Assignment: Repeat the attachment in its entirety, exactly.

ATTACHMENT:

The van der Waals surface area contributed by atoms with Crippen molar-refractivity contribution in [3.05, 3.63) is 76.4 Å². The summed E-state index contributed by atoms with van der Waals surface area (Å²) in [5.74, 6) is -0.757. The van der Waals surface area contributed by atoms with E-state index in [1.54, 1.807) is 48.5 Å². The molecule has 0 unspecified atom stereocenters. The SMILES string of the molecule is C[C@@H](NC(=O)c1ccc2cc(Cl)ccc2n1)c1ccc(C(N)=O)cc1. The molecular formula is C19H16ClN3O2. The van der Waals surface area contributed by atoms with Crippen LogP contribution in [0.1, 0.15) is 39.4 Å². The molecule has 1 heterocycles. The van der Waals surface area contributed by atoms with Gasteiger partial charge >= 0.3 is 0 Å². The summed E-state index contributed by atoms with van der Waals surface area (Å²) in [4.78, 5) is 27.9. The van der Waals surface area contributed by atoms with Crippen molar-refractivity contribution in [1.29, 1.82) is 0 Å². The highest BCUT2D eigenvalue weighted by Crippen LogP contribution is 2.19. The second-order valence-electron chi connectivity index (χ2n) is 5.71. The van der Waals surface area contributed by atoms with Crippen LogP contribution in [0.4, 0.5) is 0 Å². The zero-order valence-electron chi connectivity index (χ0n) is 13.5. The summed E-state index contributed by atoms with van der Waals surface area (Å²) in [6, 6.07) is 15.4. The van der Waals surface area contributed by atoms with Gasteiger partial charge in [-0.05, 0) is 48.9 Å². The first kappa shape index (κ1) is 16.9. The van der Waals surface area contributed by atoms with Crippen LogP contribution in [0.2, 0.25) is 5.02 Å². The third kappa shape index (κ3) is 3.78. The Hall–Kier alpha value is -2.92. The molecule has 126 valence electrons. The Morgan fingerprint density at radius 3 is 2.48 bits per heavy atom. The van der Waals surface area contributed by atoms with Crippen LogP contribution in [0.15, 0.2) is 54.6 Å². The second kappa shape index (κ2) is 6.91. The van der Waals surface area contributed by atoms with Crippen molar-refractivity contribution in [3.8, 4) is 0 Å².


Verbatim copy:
The van der Waals surface area contributed by atoms with Crippen molar-refractivity contribution in [3.05, 3.63) is 76.4 Å². The summed E-state index contributed by atoms with van der Waals surface area (Å²) in [5.74, 6) is -0.757. The van der Waals surface area contributed by atoms with E-state index in [1.54, 1.807) is 48.5 Å². The molecule has 0 unspecified atom stereocenters. The SMILES string of the molecule is C[C@@H](NC(=O)c1ccc2cc(Cl)ccc2n1)c1ccc(C(N)=O)cc1. The molecular formula is C19H16ClN3O2. The van der Waals surface area contributed by atoms with Crippen LogP contribution in [0.1, 0.15) is 39.4 Å². The molecule has 1 heterocycles. The van der Waals surface area contributed by atoms with Gasteiger partial charge >= 0.3 is 0 Å². The summed E-state index contributed by atoms with van der Waals surface area (Å²) in [4.78, 5) is 27.9. The van der Waals surface area contributed by atoms with Crippen molar-refractivity contribution in [1.29, 1.82) is 0 Å². The highest BCUT2D eigenvalue weighted by Crippen LogP contribution is 2.19. The second-order valence-electron chi connectivity index (χ2n) is 5.71. The van der Waals surface area contributed by atoms with Crippen LogP contribution in [0.4, 0.5) is 0 Å². The zero-order valence-electron chi connectivity index (χ0n) is 13.5. The summed E-state index contributed by atoms with van der Waals surface area (Å²) in [6, 6.07) is 15.4. The van der Waals surface area contributed by atoms with Gasteiger partial charge in [-0.05, 0) is 48.9 Å². The first kappa shape index (κ1) is 16.9. The van der Waals surface area contributed by atoms with Crippen LogP contribution in [0.2, 0.25) is 5.02 Å². The third kappa shape index (κ3) is 3.78. The Hall–Kier alpha value is -2.92. The molecule has 126 valence electrons. The Morgan fingerprint density at radius 3 is 2.48 bits per heavy atom. The van der Waals surface area contributed by atoms with Crippen LogP contribution in [0.15, 0.2) is 54.6 Å². The second kappa shape index (κ2) is 6.91. The van der Waals surface area contributed by atoms with Crippen molar-refractivity contribution in [3.8, 4) is 0 Å².